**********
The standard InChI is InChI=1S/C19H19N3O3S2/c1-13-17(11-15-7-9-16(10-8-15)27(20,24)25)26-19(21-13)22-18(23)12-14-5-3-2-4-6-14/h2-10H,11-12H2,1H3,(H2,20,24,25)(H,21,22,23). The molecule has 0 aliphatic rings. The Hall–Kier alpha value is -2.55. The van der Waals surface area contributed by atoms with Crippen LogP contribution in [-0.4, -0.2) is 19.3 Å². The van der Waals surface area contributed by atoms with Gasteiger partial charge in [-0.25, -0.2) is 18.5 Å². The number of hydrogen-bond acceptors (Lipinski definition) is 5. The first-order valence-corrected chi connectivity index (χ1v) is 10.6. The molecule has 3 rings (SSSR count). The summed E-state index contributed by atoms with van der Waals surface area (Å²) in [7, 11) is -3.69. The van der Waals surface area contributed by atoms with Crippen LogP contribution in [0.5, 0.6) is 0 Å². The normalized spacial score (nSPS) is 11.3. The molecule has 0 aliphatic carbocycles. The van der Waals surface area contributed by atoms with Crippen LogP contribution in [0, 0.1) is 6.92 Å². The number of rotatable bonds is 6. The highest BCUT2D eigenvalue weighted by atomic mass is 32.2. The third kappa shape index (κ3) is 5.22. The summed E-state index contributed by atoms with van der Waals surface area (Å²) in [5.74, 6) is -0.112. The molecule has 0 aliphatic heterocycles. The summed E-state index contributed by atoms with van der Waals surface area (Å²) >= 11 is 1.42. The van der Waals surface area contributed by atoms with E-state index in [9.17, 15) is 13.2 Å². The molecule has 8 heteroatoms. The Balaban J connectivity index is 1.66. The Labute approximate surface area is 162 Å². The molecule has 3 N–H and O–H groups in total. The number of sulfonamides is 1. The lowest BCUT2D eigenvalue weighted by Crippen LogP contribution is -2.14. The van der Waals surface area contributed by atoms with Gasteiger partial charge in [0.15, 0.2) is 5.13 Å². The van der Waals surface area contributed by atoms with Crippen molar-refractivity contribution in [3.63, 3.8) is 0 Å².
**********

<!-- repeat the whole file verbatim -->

The standard InChI is InChI=1S/C19H19N3O3S2/c1-13-17(11-15-7-9-16(10-8-15)27(20,24)25)26-19(21-13)22-18(23)12-14-5-3-2-4-6-14/h2-10H,11-12H2,1H3,(H2,20,24,25)(H,21,22,23). The molecule has 0 aliphatic rings. The Hall–Kier alpha value is -2.55. The van der Waals surface area contributed by atoms with Crippen LogP contribution in [-0.4, -0.2) is 19.3 Å². The van der Waals surface area contributed by atoms with Gasteiger partial charge in [-0.25, -0.2) is 18.5 Å². The number of hydrogen-bond acceptors (Lipinski definition) is 5. The first-order valence-corrected chi connectivity index (χ1v) is 10.6. The molecule has 3 rings (SSSR count). The summed E-state index contributed by atoms with van der Waals surface area (Å²) in [7, 11) is -3.69. The van der Waals surface area contributed by atoms with Crippen LogP contribution in [0.5, 0.6) is 0 Å². The normalized spacial score (nSPS) is 11.3. The molecule has 0 aliphatic carbocycles. The van der Waals surface area contributed by atoms with Crippen LogP contribution in [0, 0.1) is 6.92 Å². The number of rotatable bonds is 6. The highest BCUT2D eigenvalue weighted by atomic mass is 32.2. The third kappa shape index (κ3) is 5.22. The summed E-state index contributed by atoms with van der Waals surface area (Å²) in [5.74, 6) is -0.112. The molecule has 0 aliphatic heterocycles. The summed E-state index contributed by atoms with van der Waals surface area (Å²) >= 11 is 1.42. The van der Waals surface area contributed by atoms with E-state index in [9.17, 15) is 13.2 Å². The molecule has 8 heteroatoms. The Balaban J connectivity index is 1.66. The Labute approximate surface area is 162 Å². The molecule has 3 N–H and O–H groups in total. The number of sulfonamides is 1. The lowest BCUT2D eigenvalue weighted by Crippen LogP contribution is -2.14. The van der Waals surface area contributed by atoms with Gasteiger partial charge in [0.15, 0.2) is 5.13 Å². The van der Waals surface area contributed by atoms with Crippen molar-refractivity contribution in [3.63, 3.8) is 0 Å².